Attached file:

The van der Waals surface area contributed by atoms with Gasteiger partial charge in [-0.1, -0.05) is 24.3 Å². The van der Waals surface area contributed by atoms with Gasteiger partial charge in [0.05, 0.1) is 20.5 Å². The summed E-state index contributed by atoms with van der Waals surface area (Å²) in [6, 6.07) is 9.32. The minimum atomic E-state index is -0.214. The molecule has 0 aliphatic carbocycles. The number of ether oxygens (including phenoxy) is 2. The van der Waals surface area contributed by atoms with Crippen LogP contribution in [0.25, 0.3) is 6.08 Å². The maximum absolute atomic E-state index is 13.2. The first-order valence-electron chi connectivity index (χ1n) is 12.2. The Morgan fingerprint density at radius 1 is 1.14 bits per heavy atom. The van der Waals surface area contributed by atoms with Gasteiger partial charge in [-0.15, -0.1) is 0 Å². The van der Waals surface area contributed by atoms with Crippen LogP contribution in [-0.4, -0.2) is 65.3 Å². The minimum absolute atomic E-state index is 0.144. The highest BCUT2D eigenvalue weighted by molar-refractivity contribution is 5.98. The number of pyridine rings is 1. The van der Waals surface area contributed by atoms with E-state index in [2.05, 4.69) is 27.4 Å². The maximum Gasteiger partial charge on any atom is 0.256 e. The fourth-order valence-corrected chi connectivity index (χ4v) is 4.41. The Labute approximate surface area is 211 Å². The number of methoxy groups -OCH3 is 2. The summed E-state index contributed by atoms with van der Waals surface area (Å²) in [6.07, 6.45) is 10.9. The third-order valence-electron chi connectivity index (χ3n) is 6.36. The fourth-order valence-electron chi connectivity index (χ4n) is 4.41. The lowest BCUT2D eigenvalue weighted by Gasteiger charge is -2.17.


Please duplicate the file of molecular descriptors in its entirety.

The van der Waals surface area contributed by atoms with Gasteiger partial charge in [-0.1, -0.05) is 24.3 Å². The van der Waals surface area contributed by atoms with Gasteiger partial charge in [0.05, 0.1) is 20.5 Å². The summed E-state index contributed by atoms with van der Waals surface area (Å²) in [6, 6.07) is 9.32. The minimum atomic E-state index is -0.214. The molecule has 0 aliphatic carbocycles. The number of ether oxygens (including phenoxy) is 2. The van der Waals surface area contributed by atoms with Crippen LogP contribution in [0.25, 0.3) is 6.08 Å². The maximum absolute atomic E-state index is 13.2. The first-order valence-electron chi connectivity index (χ1n) is 12.2. The Morgan fingerprint density at radius 1 is 1.14 bits per heavy atom. The van der Waals surface area contributed by atoms with Gasteiger partial charge in [-0.15, -0.1) is 0 Å². The van der Waals surface area contributed by atoms with Crippen LogP contribution in [-0.4, -0.2) is 65.3 Å². The minimum absolute atomic E-state index is 0.144. The highest BCUT2D eigenvalue weighted by molar-refractivity contribution is 5.98. The number of pyridine rings is 1. The van der Waals surface area contributed by atoms with E-state index in [2.05, 4.69) is 27.4 Å². The maximum Gasteiger partial charge on any atom is 0.256 e. The fourth-order valence-corrected chi connectivity index (χ4v) is 4.41. The Labute approximate surface area is 211 Å². The number of methoxy groups -OCH3 is 2. The summed E-state index contributed by atoms with van der Waals surface area (Å²) in [6.07, 6.45) is 10.9. The third-order valence-electron chi connectivity index (χ3n) is 6.36. The fourth-order valence-electron chi connectivity index (χ4n) is 4.41. The lowest BCUT2D eigenvalue weighted by Gasteiger charge is -2.17.